About 4.3 million of 46.3 million, or 10.7% of, mortgaged residential properties in the U.S. are underwater--meaning they have a mortgage amount greater than the property value--at the end of the third quarter of 2015. This is an alarming sign for the housing market. 24/7 Wall St staffer Paul Ausick drills down into the data and unveils five metropolitan areas in the U.S. with the most underwater mortgages. Ausick writes,
Some 18.9% (approximately 9.5 million) of all mortgaged properties have positive equity of less than 20%, and 2.3% had less than 5% positive equity at the end of the fourth quarter. The percentage of homes with less than 20% positive equity is slightly higher than at the end of the third quarter of 2015 when 17.6% of all properties had positive equity below 20%. Homes with less than 5% equity are also higher, 2.3% at the end of the fourth quarter compared with 2.3% in the prior quarter.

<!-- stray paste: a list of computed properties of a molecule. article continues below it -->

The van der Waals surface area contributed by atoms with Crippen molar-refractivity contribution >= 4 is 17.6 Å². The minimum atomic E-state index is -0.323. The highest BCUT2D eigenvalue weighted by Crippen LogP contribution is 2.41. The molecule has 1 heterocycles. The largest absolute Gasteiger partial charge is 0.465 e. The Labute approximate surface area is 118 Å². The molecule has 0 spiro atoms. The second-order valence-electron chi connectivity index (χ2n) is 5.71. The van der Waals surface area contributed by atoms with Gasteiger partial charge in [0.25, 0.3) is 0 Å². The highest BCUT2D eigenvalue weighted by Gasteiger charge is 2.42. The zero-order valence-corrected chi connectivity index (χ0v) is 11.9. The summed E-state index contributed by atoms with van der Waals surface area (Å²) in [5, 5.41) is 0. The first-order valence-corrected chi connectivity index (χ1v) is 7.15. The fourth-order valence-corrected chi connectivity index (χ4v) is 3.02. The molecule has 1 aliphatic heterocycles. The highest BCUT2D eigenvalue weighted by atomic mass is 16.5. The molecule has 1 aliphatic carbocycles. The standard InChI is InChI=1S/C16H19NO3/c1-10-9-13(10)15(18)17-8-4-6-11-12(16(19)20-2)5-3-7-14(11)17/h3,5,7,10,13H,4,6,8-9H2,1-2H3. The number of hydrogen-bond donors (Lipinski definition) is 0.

The aggregate value of negative equity fell by $37.4 billion year over year in the fourth quarter to a nationwide total of $311 billion. At the end of the third quarter, the aggregate value of underwater property totaled $301 billion.
The five metropolitan areas with the highest percentage of properties with negative equity are:
- Miami-Miami Beach-Kendall, Fla. (22.0%)
- Las Vegas-Henderson-Paradise, Nev. (21.3%),
- Chicago-Naperville-Arlington Heights, Ill. (16.7%)
- Washington, DC-Arlington-Alexandria, Va. (11.0%)
- Boston, Mass. (6.3%)
The five metro areas with the highest percentage in positive equity are: